To let Microsoft SQL Server generate skeleton code for you, on the Standard toolbar, click New Query to get a text editor. In the Template Explorer, expand the Login node, drag Create SQL Login Must Change Password and drop it in the empty text editor:

-- =================================================
-- Create SQL Login Must Change Password template
-- =================================================

CREATE LOGIN <SQL_login_name, sysname, login_name> 
	WITH PASSWORD = N'<password, sysname, Change_Password>' 
	MUST_CHANGE,
	CHECK_POLICY = <check_policy,ON or OFF, ON>;
GO

After creating a login, a user can use it to connect to the server. There are many options, as we will see in the next few sections.

The Server Type

After launching Microsoft SQL Server, in the Connect to Server dialog box, the user must select the type of server. This is done in the Server Type combo box:

Connect to Server

In most cases, and for our lessons, we will use the Database Engine option. If the SQL Server Management Studio is already opened, to log in, the user can click Connect -> Database Engine...

Connect

The Server Name

The user must specify what computer has Microsoft SQL Server. If working from the Connect to Server dialog box, the user can select a computer in the Server Name. If the user had previously used Microsoft SQL Server, the dialog box would display the name of the computer he previously connected to and he can simply click Connect.

If the user wants to connect to another computer on the network, that is, a computer other than the one selected, he can type the computer name or select it in the Server Name combo box. Another option is to click the arrow of the Server Name combo box and select <Browse for more...>:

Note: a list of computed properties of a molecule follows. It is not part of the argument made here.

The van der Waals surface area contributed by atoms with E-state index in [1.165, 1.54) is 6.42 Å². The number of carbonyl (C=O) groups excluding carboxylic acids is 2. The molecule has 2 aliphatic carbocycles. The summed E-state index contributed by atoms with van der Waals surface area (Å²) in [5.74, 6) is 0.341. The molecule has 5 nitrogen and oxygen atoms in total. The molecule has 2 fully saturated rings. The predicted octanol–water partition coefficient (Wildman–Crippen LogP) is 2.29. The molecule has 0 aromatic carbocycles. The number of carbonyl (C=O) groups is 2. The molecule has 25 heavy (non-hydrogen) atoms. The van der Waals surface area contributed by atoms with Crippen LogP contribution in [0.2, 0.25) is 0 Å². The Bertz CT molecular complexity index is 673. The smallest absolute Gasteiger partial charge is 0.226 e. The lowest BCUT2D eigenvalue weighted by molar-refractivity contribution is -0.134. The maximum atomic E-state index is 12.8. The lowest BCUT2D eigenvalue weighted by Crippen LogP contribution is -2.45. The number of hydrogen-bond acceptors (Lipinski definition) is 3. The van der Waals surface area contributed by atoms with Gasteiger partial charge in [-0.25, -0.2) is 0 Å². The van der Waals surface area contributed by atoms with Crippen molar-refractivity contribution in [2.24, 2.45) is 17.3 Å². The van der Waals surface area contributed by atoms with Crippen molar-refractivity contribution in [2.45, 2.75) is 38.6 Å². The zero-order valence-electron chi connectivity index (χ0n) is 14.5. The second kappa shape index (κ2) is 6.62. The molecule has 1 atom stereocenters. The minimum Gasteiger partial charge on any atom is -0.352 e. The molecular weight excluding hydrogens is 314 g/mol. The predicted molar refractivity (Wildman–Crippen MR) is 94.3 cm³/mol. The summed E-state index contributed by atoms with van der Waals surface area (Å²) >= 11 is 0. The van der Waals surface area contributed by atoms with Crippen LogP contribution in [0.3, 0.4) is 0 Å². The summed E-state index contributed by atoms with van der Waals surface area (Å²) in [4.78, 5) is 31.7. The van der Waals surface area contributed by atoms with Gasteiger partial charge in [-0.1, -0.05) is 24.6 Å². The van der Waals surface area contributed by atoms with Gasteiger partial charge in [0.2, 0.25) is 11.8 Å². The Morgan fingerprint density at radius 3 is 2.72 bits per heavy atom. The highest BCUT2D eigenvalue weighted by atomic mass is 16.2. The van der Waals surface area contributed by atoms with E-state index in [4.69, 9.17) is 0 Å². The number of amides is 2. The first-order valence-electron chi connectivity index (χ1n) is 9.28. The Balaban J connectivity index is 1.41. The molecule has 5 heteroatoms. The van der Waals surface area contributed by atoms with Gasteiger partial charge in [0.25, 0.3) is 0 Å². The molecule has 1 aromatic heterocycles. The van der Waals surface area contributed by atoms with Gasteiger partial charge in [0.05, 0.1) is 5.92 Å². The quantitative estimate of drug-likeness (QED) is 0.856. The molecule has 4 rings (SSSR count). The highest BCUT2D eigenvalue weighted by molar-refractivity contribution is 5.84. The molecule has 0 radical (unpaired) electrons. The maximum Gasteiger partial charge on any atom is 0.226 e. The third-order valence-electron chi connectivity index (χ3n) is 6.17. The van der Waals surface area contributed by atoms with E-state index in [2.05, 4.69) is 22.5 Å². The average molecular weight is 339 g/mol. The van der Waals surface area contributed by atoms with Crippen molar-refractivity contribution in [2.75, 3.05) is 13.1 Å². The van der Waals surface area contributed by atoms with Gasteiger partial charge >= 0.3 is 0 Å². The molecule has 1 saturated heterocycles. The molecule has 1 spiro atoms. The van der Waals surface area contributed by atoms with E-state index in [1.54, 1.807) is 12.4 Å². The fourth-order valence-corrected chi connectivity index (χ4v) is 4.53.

Connect to Server

In this case, intermediary steps allow the user to select the computer. After selecting the computer, in the Authentication combo box, the user must specify the type of authentication to use. There are various choices.

If the user is working from PowerShell or from the Windows command prompt, to connect to a local computer, he can type SQLCMD -S followed by the name of the computer and press Enter. You can include space between -S and the name of the server. Here is an example:

Connect

You can also omit the space between -S and the name of the server. Here is an example:

Connect

The Type of Authentication

As we will see later on, to use Microsoft SQL Server, the user must provide a user name and a password. In reality, Microsoft SQL Server 2008 requires every user to log in but it provides various options. If the user already has a login, when he starts the computer an logs in to the operating system, when he launches Microsoft SQL Server, if the application recognizes his login account, he can log in without providing a user name and a password.

If you are visually creating a login and if you want the Microsoft Windows operating system to take care of logging, in which case the user will be able to connect to Microsoft SQL Server without providing a user name and a password, click the Windows Authentication radio button (it is the default and should be selected already:

Login - New

If you are creating the login with code, add the FROM WINDOWS flag:

CREATE LOGIN See Below
FROM WINDOWS

When Windows Authentication is used or if you add the FROM WINDOWS flag, when the Connect to Server dialog box comes up, the user can select Windows authentication and click Connect.

The Login Name

If working from the Connect to Server dialog box, if the user selects SQL Server Authentication, he would have to provide a login name. Of course, the login must have been created.

If you are visually creating a login, in the Login Name text box, type the user name of the person whose account you are creating. If you are creating the login in the same computer where Microsoft SQL Server is installed (Microsoft Windows XP-7), type the user name as it was created in the computer. If you are creating the login for a user account on the server (domain), type the name of the domain, followed by \, and followed by the user name as it exists in the domain. Here is an example:

Login - New: Login Name

Of course, the user's account must have been created already in the computer (Microsoft Windows XP-7) or on the server (domain). If you provide a user name that cannot be found in the system, when trying to finalize, you would receive an error.

The Password